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The Jewish Ethicist: Fair Tax

The Jewish Ethicist: Fair Tax

One principle of fair taxation is payment according to benefit.


Q. What are the Jewish principles of fair taxation?

A. In principle, Jewish law gives communities very wide latitude to decide on taxation systems. Jewish communities throughout the ages had a wide variety of taxation systems in terms of tax base (income, wealth, real estate, head tax), tax grades (progressive, proportional or regressive) and other parameters. There is certainly no one tax or tax system that is dictated by Jewish law, and for that reason Jewish law also acknowledges the validity of the secular tax system as long as it was instituted by a legitimate political process.

But flexible does not mean arbitrary. There are some basic principles of fairness against which taxes were always measured, and on occasion the rabbis struck down tax provisions because they were deemed inequitable.

In this column we will discuss one these principles; in forthcoming columns we will present others.

The Talmud establishes that the citizens of a city are authorized to impose a tax to build a wall for defense. The question arises how the tax burden is to be distributed.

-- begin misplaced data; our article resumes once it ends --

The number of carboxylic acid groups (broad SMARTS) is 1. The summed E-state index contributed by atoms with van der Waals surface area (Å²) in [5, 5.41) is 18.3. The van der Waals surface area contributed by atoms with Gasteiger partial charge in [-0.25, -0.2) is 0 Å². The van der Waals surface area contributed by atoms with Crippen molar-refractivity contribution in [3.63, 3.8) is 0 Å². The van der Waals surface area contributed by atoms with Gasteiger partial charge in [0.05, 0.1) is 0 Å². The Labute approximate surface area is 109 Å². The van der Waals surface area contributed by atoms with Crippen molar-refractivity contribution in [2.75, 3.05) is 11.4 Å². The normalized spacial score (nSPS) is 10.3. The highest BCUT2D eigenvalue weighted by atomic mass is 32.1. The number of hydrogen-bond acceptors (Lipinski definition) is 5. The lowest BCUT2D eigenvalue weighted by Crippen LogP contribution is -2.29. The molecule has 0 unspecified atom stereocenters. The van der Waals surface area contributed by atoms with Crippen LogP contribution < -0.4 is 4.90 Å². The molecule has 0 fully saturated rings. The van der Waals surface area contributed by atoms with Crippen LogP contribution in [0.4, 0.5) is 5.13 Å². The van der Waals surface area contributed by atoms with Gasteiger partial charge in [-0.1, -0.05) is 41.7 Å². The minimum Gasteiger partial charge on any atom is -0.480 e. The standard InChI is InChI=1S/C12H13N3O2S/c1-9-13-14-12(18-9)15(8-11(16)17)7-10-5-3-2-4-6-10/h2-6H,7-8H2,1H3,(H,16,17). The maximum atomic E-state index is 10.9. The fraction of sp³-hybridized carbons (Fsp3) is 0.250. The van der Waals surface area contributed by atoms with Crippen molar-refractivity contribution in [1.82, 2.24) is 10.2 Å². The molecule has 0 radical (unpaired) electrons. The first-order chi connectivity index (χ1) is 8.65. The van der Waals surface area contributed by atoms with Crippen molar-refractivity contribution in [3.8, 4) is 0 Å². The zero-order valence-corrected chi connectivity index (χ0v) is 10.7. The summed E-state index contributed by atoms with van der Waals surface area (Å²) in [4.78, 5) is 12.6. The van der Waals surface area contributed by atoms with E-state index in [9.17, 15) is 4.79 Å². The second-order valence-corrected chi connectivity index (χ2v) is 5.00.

Rebbe Elazar asked Rebbe Yochanan: When the collection is made, is it made per person or according to assets? He said to him, it is according to assets, and Elazar my son, fix it with nails. Others say, Rebbe Elazar asked Rebbe Yochanan: When the collection is made, is it made per person or according to proximity of the houses? He said to him, it is according to assets, and Elazar my son, fix it with nails. (1)

The commentators explain that the context is a wall to protect against bandits. Since the bandits are interested only in stealing property, they were not usually a danger to life. So a per person tax would be inappropriate – not everyone benefits equally from the wall. The fair thing is to collect according to assets, meaning moveable property that is vulnerable to theft. The second half can be viewed as suggesting an additional basis for the tax, besides the one proportional to assets. Even this, states Rebbe Yochanan, should have some direct connection to the benefit; bandits are in a big hurry to avoid detection and disproportionately attack houses closer to the edge of town; thus, those closest to the perimeter benefit more and pay more.

By contrast, if the danger is also from war, where there is mortal danger, it is fair to add a head tax as well, since even someone without assets is willing to pay to protect his life.(2)

From these sources we learn that when a tax is designated for a specific project, a very important consideration in the financing is the extent of benefit from the project. We also learn that this principle doesn't contradict having the wealthy pay more than their share of the costs; very often, as in this case, the wealthy benefit more from public projects than the poor.

SOURCES: (1) Babylonian Talmud 7b (2) Shulchan Arukh Choshen Mishpat 163:3

December 19, 2010